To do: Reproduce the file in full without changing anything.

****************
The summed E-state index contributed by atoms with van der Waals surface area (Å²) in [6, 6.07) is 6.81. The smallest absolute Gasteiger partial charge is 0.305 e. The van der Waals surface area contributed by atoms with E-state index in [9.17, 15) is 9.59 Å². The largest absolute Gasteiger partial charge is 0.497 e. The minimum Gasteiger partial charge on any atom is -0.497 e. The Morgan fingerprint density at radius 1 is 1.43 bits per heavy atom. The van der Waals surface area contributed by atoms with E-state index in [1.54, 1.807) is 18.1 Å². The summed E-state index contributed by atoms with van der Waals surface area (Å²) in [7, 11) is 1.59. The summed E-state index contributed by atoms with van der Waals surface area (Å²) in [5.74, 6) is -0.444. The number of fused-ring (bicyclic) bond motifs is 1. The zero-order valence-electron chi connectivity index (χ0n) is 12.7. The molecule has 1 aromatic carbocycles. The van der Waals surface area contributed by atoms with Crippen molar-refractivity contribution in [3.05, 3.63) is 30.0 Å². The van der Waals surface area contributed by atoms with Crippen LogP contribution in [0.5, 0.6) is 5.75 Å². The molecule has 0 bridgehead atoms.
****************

The summed E-state index contributed by atoms with van der Waals surface area (Å²) in [6, 6.07) is 6.81. The smallest absolute Gasteiger partial charge is 0.305 e. The van der Waals surface area contributed by atoms with E-state index in [9.17, 15) is 9.59 Å². The largest absolute Gasteiger partial charge is 0.497 e. The minimum Gasteiger partial charge on any atom is -0.497 e. The Morgan fingerprint density at radius 1 is 1.43 bits per heavy atom. The van der Waals surface area contributed by atoms with E-state index in [1.54, 1.807) is 18.1 Å². The summed E-state index contributed by atoms with van der Waals surface area (Å²) in [7, 11) is 1.59. The summed E-state index contributed by atoms with van der Waals surface area (Å²) in [5.74, 6) is -0.444. The number of fused-ring (bicyclic) bond motifs is 1. The zero-order valence-electron chi connectivity index (χ0n) is 12.7. The molecule has 1 aromatic carbocycles. The van der Waals surface area contributed by atoms with Crippen molar-refractivity contribution in [3.05, 3.63) is 30.0 Å². The van der Waals surface area contributed by atoms with Crippen LogP contribution in [0.5, 0.6) is 5.75 Å². The molecule has 0 bridgehead atoms.